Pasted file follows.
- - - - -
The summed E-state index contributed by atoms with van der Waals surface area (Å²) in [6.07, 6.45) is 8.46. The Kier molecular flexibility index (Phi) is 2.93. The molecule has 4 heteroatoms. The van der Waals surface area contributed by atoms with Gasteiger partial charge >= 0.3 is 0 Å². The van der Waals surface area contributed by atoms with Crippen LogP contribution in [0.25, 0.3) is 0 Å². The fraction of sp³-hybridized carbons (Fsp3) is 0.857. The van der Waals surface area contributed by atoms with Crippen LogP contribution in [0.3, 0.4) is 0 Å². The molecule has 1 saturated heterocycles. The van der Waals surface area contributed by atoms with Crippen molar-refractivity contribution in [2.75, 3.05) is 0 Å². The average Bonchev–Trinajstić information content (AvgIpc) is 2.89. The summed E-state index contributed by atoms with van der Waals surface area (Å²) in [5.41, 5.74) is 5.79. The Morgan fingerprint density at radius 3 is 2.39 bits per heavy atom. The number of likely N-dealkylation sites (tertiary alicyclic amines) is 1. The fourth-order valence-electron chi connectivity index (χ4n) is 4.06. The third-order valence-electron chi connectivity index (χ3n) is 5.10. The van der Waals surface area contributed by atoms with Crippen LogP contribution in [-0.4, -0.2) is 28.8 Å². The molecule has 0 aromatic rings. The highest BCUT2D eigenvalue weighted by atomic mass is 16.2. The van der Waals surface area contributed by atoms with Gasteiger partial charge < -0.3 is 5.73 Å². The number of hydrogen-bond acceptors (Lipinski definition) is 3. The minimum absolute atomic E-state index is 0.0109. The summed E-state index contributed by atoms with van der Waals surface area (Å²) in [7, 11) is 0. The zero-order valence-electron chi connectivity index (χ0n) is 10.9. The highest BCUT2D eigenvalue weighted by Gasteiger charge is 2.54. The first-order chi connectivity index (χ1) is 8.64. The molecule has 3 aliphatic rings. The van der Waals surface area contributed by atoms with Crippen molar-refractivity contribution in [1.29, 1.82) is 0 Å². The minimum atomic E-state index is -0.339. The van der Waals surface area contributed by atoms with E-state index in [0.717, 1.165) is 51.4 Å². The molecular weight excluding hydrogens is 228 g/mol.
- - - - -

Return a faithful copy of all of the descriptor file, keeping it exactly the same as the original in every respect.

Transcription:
The summed E-state index contributed by atoms with van der Waals surface area (Å²) in [6.07, 6.45) is 8.46. The Kier molecular flexibility index (Phi) is 2.93. The molecule has 4 heteroatoms. The van der Waals surface area contributed by atoms with Gasteiger partial charge >= 0.3 is 0 Å². The van der Waals surface area contributed by atoms with Crippen LogP contribution in [0.25, 0.3) is 0 Å². The fraction of sp³-hybridized carbons (Fsp3) is 0.857. The van der Waals surface area contributed by atoms with Crippen LogP contribution in [0.3, 0.4) is 0 Å². The molecule has 1 saturated heterocycles. The van der Waals surface area contributed by atoms with Crippen molar-refractivity contribution in [2.75, 3.05) is 0 Å². The average Bonchev–Trinajstić information content (AvgIpc) is 2.89. The summed E-state index contributed by atoms with van der Waals surface area (Å²) in [5.41, 5.74) is 5.79. The Morgan fingerprint density at radius 3 is 2.39 bits per heavy atom. The number of likely N-dealkylation sites (tertiary alicyclic amines) is 1. The fourth-order valence-electron chi connectivity index (χ4n) is 4.06. The third-order valence-electron chi connectivity index (χ3n) is 5.10. The van der Waals surface area contributed by atoms with Crippen LogP contribution in [-0.4, -0.2) is 28.8 Å². The molecule has 0 aromatic rings. The highest BCUT2D eigenvalue weighted by atomic mass is 16.2. The van der Waals surface area contributed by atoms with Gasteiger partial charge < -0.3 is 5.73 Å². The number of hydrogen-bond acceptors (Lipinski definition) is 3. The minimum absolute atomic E-state index is 0.0109. The summed E-state index contributed by atoms with van der Waals surface area (Å²) in [7, 11) is 0. The zero-order valence-electron chi connectivity index (χ0n) is 10.9. The highest BCUT2D eigenvalue weighted by Gasteiger charge is 2.54. The first-order chi connectivity index (χ1) is 8.64. The molecule has 3 aliphatic rings. The van der Waals surface area contributed by atoms with Crippen molar-refractivity contribution in [1.29, 1.82) is 0 Å². The minimum atomic E-state index is -0.339. The van der Waals surface area contributed by atoms with E-state index in [0.717, 1.165) is 51.4 Å². The molecular weight excluding hydrogens is 228 g/mol.